Loading the player...
A:

The 'Rule of 72' is a simplified way to determine how long an investment will take to double, given a fixed annual rate of interest. By dividing 72 by the annual rate of return, investors can get a rough estimate of how many years it will take for the initial investment to duplicate itself.

For example, the rule of 72 states that $1 invested at 10% would take 7.2 years ((72/10) = 7.2) to turn into $2. In reality, a 10% investment will take 7.3 years to double ((1.10^7.3 = 2).

When dealing with low rates of return, the Rule of 72 is fairly accurate. This chart compares the numbers given by the rule of 72 and the actual number of years it takes an investment to double.

Rate of Return Rule of 72 Actual # of Years Difference (#) of Years
2% 36.0 35 1.0
3% 24.0 23.45 0.6
5% 14.4 14.21 0.2
7% 10.3 10.24 0.0
9% 8.0 8.04 0.0
12% 6.0 6.12 0.1
25% 2.9 3.11 0.2
50% 1.4 1.71 0.3
72% 1.0 1.28 0.3
100% 0.7 1 0.3

Notice that, although it gives a quick rough estimate, the rule of 72 gets less precise as rates of return become higher. Therefore, when dealing with higher rates, it's best to calculate the precise number of years algebraically by means of the future value formula.

(To learn more, see Understanding the Time Value of Money.)

RELATED FAQS
  1. How do I use the rule of 72 to estimate compounding periods?

    Find out how and why you can use the rule of 72 to approximate the amount of time it will take for an investment to double ... Read Answer >>
  2. What does the rule of 70 indicate about a country's future economic growth?

    Find out more about the rule of 70, what it measures and what it indicates about a country's future economic growth rate. Read Answer >>
  3. How do I adjust the rule of 72 for higher accuracy?

    Read about the Rule of 72, why it is only an approximation, and how the Rule of 69.3 can be substituted in for more accurate ... Read Answer >>
  4. What is the difference between a company's annual return and its annualized return?

    Understand the importance of calculating a company's annual return and its annualized return, and learn the differences between ... Read Answer >>
  5. How do I calculate the rule of 72 using Matlab?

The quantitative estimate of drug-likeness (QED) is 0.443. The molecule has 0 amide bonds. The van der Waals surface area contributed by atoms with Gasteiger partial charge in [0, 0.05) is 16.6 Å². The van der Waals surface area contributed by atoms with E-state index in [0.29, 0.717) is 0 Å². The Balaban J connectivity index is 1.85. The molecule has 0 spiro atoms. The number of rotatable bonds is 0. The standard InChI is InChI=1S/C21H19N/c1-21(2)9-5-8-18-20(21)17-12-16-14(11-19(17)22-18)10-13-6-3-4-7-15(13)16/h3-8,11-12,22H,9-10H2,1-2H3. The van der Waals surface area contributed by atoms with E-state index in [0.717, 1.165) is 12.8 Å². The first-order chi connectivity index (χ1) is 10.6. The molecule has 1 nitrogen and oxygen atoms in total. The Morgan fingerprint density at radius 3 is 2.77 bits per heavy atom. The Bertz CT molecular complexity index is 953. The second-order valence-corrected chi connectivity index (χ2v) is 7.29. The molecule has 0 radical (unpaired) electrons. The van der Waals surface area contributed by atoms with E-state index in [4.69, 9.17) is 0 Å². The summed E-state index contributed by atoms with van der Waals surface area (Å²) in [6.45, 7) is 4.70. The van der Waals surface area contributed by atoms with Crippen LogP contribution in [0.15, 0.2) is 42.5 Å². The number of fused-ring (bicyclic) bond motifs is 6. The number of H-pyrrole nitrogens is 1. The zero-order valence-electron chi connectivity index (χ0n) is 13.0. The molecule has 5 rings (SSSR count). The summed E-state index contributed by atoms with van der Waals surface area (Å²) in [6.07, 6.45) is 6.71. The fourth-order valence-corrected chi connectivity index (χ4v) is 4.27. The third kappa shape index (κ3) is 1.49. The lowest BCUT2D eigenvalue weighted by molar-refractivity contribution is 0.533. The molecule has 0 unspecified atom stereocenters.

Learn how to calculate years it takes for an investment to double or halve based on the rate of return or inflation using ... Read Answer >>
Related Articles
  1. Financial Advisor

    What Advisors Need to Know About Rule 3210

    Here's what advisors and brokers need to know about FINRA Rule 3210.
  2. Investing

    Look Smart: Financial Calculations You Can Do In Your Head

    Ditch your financial calculator and use these handy tips for estimating complex financial calculations on the fly.
  3. Financial Advisor

    Indie BDs: Trump Should Drop the Fiduciary Rule

    A majority of independent broker-dealers want Trump to repeal the fiduciary rule, a recent survey reveals.
  4. Investing

    5 Top Ways to Double Your Investment

    From risky maneuvers to slow-and-steady strategies, we look at five methods to double your money.
  5. Financial Advisor

    How Trump Could Repeal, Soften Fiduciary Rule

    Donald Trump has threatened to repeal the new fiduciary rule. Here’s what he could do if he wants to kill the rule in its present form.
  6. Insights

    DOL Fiduciary Rule: Everything You Need to Know

    The Department of Labor (DOL) Fiduciary Rule expands the “investment advice fiduciary” definition under the Employee Retirement Income Security Act of 1974 (ERISA) and began to go into effect ...
  7. Investing

    The Uptick Rule Debate

    This rule was deemed ineffective and repealed in 2007, but critics argue it protects the market from bear raids.
  8. Investing

    Calculating Annualized Total Return

    The annualized total return is the average return of an investment each year over a given time period.
  9. Investing

    It's Time to Re-Examine the Fees You're Paying

    It's simple: The lower your costs, the greater your share of an investment’s return. Here's why it's time to re-evaluate what you pay your advisor.
  10. Investing

    The Uptick Rule: Does It Keep Bear Markets Ticking?

    This rule prevents traders from driving stocks down, but its effect on market volatility is debatable.
RELATED TERMS
  1. Rule Of 70

    A way to estimate the number of years it takes for a certain ...
  2. Yearly Rate Of Return Method

    More commonly referred to as annual percentage rate. It is the ...
  3. Filter Rule

    A trading strategy where technical analysts set rules for when ...
  4. Four Percent Rule

    A rule of thumb used to determine the amount of funds to withdraw ...
  5. Five Percent Rule

    A regulation that requires a broker to use fair practices and ...
  6. Annualized Total Return

    The average amount of money earned by an investment each year ...
Hot Definitions
  1. Promissory Note

    A financial instrument that contains a written promise by one party to pay another party a definite sum of money either on ...
  2. SEC Form 13F

    A filing with the Securities and Exchange Commission (SEC), also known as the Information Required of Institutional Investment ...
  3. Fixed Asset

    A long-term tangible piece of property that a firm owns and uses in the production of its income and is not expected to be ...
  4. Absolute Advantage

    The ability of a country, individual, company or region to produce a good or service at a lower cost per unit than the cost ...
  5. Nonce

    Nonce is a number added to a hashed block, that, when rehashed, meets the difficulty level restrictions.
  6. Coupon

    The annual interest rate paid on a bond, expressed as a percentage of the face value. It is also referred to as the "coupon ...
Trading Center